When you have multiple fields in the Row Labels box, they will be grouped in the order which they appear. So, in the example below, I now have both the Ad Groups and Keywords showing. If I just want to see everything at the ad group level, I just select one of the ad group cells and click Collapse Entire Field from the Options ribbon.

Normally, I may have a Row Label configuration such as: Engine -> Campaign -> Ad Group -> Keyword. By using Collapse and Expand, you can quickly go in and out of granularity. Each time you do, the Grand Totals will change based on what’s selected.

**Why you should use the most granular data you can find**

Understand that Pivot Tables will aggregate values if there’s a common connection between the data you’re looking at. For example, the pivot table knows that these 100 keywords are all in the “Branded Terms” ad group. So, even though the source table is at the keyword level, they all have “Branded Terms” listed as the ad group. The pivot table will recognize that and aggregate them together. Therefore, a best practice is always to get the most granular data into a pivot table as it will be able to calculate the higher level groups as long as these connections exist. You can even pull the source data at the day level and group them into weeks, months, and years so you can see that information quickly in your pivot table.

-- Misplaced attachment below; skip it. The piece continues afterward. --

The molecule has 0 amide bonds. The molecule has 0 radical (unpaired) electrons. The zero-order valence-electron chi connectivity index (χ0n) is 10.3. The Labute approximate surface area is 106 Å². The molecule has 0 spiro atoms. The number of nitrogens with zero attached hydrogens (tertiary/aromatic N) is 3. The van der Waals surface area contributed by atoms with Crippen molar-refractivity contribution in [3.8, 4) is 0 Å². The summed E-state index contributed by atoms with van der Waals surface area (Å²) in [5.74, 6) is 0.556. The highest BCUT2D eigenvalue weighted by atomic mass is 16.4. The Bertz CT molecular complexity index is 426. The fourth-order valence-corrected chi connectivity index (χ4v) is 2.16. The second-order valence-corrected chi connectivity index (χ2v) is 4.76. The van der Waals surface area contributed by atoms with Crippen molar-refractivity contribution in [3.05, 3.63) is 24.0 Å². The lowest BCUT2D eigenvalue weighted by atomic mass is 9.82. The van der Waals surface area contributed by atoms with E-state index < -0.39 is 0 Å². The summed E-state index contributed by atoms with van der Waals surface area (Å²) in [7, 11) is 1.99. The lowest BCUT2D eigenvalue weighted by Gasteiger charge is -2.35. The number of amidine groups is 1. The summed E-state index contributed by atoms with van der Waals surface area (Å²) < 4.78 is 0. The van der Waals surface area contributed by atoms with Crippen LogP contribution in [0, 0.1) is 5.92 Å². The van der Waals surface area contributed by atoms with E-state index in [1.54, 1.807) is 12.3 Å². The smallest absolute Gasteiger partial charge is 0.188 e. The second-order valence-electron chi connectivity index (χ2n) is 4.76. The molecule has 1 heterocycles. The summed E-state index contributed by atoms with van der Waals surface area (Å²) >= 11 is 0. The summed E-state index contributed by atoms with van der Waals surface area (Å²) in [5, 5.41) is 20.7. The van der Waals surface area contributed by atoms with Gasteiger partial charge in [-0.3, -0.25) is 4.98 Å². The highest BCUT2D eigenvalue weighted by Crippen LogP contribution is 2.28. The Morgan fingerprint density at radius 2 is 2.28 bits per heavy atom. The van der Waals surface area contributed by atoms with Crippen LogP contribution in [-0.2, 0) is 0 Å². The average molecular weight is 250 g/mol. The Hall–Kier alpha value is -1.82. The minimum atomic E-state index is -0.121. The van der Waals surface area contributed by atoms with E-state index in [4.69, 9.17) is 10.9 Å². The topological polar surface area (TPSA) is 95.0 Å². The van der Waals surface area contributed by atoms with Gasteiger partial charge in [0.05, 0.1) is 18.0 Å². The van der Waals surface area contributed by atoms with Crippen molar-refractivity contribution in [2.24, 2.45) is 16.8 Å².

**Calculated Fields**

There’s an inherent problem when you have calculated metrics already in a source table. For SEM, the two big ones are CPC and Click Thru Rate. You can’t sum up these metrics together in a pivot table, right? So, you have to use Excel’s CalculatedFields feature.

**HOW TO:** Options ribbon -> Formulas -> Calculated Fields. A dialogue box opens up where you can name a new field and then create the formula to generate this new calculated field. In the example below, I’ve created a new CTR field with the formula Clicks/Impressions. You can type the formula in or just double click each field to add it to the formula box. Now you’ve got a CTR field that’s being generated at every level of the pivot table.

*Naming trick: *You cannot duplicate names in a pivot table. Since “CTR” already exists, my trick is to just add a single “invisible” space after each name. That way, it fools the system into thinking it’s a unique name.

**Filtering**

If you know how to use filters already in Excel, you can apply the same techniques to pivot tables. Click the little box with the filter icon in any row or report filter cell and you can filter the following four ways: